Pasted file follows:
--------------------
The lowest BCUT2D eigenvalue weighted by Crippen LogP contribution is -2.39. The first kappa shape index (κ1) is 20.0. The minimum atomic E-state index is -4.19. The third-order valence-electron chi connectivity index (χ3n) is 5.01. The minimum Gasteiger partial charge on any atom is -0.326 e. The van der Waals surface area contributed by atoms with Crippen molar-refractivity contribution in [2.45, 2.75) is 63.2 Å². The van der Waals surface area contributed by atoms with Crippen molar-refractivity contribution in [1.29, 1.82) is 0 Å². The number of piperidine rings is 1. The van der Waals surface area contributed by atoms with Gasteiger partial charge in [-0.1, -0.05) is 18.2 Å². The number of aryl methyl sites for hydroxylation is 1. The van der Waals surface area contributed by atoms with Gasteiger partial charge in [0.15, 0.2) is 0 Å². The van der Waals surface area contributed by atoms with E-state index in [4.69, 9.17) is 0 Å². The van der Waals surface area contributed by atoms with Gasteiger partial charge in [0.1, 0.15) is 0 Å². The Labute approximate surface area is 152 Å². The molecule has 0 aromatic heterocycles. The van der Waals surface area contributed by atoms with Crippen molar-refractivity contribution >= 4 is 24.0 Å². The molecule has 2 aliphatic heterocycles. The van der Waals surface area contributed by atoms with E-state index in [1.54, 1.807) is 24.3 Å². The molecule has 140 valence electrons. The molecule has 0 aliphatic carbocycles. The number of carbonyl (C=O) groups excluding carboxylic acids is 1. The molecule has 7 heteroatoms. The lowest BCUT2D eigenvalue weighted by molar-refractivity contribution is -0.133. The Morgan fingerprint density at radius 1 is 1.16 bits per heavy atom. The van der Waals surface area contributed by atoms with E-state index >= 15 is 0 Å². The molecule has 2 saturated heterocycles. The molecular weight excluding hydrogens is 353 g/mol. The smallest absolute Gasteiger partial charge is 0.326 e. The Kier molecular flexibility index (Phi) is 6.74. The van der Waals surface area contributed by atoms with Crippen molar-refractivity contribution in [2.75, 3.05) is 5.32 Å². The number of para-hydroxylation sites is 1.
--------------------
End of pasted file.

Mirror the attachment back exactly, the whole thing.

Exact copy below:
The lowest BCUT2D eigenvalue weighted by Crippen LogP contribution is -2.39. The first kappa shape index (κ1) is 20.0. The minimum atomic E-state index is -4.19. The third-order valence-electron chi connectivity index (χ3n) is 5.01. The minimum Gasteiger partial charge on any atom is -0.326 e. The van der Waals surface area contributed by atoms with Crippen molar-refractivity contribution in [2.45, 2.75) is 63.2 Å². The van der Waals surface area contributed by atoms with Crippen molar-refractivity contribution in [1.29, 1.82) is 0 Å². The number of piperidine rings is 1. The van der Waals surface area contributed by atoms with Gasteiger partial charge in [-0.1, -0.05) is 18.2 Å². The number of aryl methyl sites for hydroxylation is 1. The van der Waals surface area contributed by atoms with Gasteiger partial charge in [0.15, 0.2) is 0 Å². The van der Waals surface area contributed by atoms with E-state index in [4.69, 9.17) is 0 Å². The van der Waals surface area contributed by atoms with Gasteiger partial charge in [0.1, 0.15) is 0 Å². The Labute approximate surface area is 152 Å². The molecule has 0 aromatic heterocycles. The van der Waals surface area contributed by atoms with Crippen molar-refractivity contribution >= 4 is 24.0 Å². The molecule has 2 aliphatic heterocycles. The van der Waals surface area contributed by atoms with E-state index in [1.54, 1.807) is 24.3 Å². The molecule has 140 valence electrons. The molecule has 0 aliphatic carbocycles. The number of carbonyl (C=O) groups excluding carboxylic acids is 1. The molecule has 7 heteroatoms. The lowest BCUT2D eigenvalue weighted by molar-refractivity contribution is -0.133. The Morgan fingerprint density at radius 1 is 1.16 bits per heavy atom. The van der Waals surface area contributed by atoms with E-state index >= 15 is 0 Å². The molecule has 2 saturated heterocycles. The molecular weight excluding hydrogens is 353 g/mol. The smallest absolute Gasteiger partial charge is 0.326 e. The Kier molecular flexibility index (Phi) is 6.74. The van der Waals surface area contributed by atoms with Crippen molar-refractivity contribution in [2.75, 3.05) is 5.32 Å². The number of para-hydroxylation sites is 1.